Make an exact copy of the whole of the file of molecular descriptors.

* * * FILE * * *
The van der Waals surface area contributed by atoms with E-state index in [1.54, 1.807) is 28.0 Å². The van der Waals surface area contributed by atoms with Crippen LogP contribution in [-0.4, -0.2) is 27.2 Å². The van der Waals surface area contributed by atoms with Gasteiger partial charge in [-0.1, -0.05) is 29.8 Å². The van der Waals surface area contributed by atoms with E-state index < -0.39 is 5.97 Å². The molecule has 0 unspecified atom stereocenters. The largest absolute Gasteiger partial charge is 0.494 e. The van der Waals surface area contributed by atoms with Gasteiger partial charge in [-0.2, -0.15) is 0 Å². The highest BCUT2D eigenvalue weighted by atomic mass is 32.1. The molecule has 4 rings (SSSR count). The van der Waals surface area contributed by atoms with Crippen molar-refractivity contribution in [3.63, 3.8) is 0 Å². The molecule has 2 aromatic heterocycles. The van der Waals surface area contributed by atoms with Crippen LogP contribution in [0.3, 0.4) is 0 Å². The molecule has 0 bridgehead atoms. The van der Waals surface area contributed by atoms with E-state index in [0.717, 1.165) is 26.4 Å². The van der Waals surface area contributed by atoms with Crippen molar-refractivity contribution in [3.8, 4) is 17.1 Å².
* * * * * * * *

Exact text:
The van der Waals surface area contributed by atoms with E-state index in [1.54, 1.807) is 28.0 Å². The van der Waals surface area contributed by atoms with Crippen LogP contribution in [-0.4, -0.2) is 27.2 Å². The van der Waals surface area contributed by atoms with Gasteiger partial charge in [-0.1, -0.05) is 29.8 Å². The van der Waals surface area contributed by atoms with E-state index < -0.39 is 5.97 Å². The molecule has 0 unspecified atom stereocenters. The largest absolute Gasteiger partial charge is 0.494 e. The van der Waals surface area contributed by atoms with Gasteiger partial charge in [-0.2, -0.15) is 0 Å². The highest BCUT2D eigenvalue weighted by atomic mass is 32.1. The molecule has 4 rings (SSSR count). The van der Waals surface area contributed by atoms with Crippen molar-refractivity contribution in [3.63, 3.8) is 0 Å². The molecule has 2 aromatic heterocycles. The van der Waals surface area contributed by atoms with Crippen LogP contribution in [0.3, 0.4) is 0 Å². The molecule has 0 bridgehead atoms. The van der Waals surface area contributed by atoms with E-state index in [0.717, 1.165) is 26.4 Å². The van der Waals surface area contributed by atoms with Crippen molar-refractivity contribution in [3.8, 4) is 17.1 Å².